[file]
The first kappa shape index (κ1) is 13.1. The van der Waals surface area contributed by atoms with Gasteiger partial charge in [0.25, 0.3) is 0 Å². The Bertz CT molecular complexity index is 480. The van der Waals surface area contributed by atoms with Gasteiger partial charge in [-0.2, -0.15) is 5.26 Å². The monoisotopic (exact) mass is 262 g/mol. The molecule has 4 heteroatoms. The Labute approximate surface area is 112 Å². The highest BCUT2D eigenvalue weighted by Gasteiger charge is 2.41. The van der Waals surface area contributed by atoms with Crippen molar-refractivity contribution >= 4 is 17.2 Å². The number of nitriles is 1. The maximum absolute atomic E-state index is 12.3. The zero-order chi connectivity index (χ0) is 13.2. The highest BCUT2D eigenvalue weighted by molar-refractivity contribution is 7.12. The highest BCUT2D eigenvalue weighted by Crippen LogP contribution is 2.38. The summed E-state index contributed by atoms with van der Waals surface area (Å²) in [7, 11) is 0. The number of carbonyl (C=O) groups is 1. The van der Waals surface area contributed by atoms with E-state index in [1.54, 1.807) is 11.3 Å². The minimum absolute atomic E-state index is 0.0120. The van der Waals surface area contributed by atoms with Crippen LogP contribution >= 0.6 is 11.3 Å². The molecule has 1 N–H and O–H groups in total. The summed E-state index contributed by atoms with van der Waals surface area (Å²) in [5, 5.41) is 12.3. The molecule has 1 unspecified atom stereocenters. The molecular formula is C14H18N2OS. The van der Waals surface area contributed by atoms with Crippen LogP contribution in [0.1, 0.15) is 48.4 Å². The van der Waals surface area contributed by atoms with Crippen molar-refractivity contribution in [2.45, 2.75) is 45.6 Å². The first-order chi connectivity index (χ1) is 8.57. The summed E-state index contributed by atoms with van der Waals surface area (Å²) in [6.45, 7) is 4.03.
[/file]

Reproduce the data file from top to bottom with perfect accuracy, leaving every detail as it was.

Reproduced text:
The first kappa shape index (κ1) is 13.1. The van der Waals surface area contributed by atoms with Gasteiger partial charge in [0.25, 0.3) is 0 Å². The Bertz CT molecular complexity index is 480. The van der Waals surface area contributed by atoms with Gasteiger partial charge in [-0.2, -0.15) is 5.26 Å². The monoisotopic (exact) mass is 262 g/mol. The molecule has 4 heteroatoms. The Labute approximate surface area is 112 Å². The highest BCUT2D eigenvalue weighted by Gasteiger charge is 2.41. The van der Waals surface area contributed by atoms with Crippen molar-refractivity contribution >= 4 is 17.2 Å². The number of nitriles is 1. The maximum absolute atomic E-state index is 12.3. The zero-order chi connectivity index (χ0) is 13.2. The highest BCUT2D eigenvalue weighted by molar-refractivity contribution is 7.12. The highest BCUT2D eigenvalue weighted by Crippen LogP contribution is 2.38. The summed E-state index contributed by atoms with van der Waals surface area (Å²) in [7, 11) is 0. The number of carbonyl (C=O) groups is 1. The van der Waals surface area contributed by atoms with E-state index in [1.54, 1.807) is 11.3 Å². The minimum absolute atomic E-state index is 0.0120. The van der Waals surface area contributed by atoms with Crippen LogP contribution >= 0.6 is 11.3 Å². The molecule has 1 N–H and O–H groups in total. The summed E-state index contributed by atoms with van der Waals surface area (Å²) in [5, 5.41) is 12.3. The molecule has 1 unspecified atom stereocenters. The molecular formula is C14H18N2OS. The van der Waals surface area contributed by atoms with Crippen LogP contribution in [0.1, 0.15) is 48.4 Å². The van der Waals surface area contributed by atoms with Crippen molar-refractivity contribution in [2.45, 2.75) is 45.6 Å². The first-order chi connectivity index (χ1) is 8.57. The summed E-state index contributed by atoms with van der Waals surface area (Å²) in [6.45, 7) is 4.03.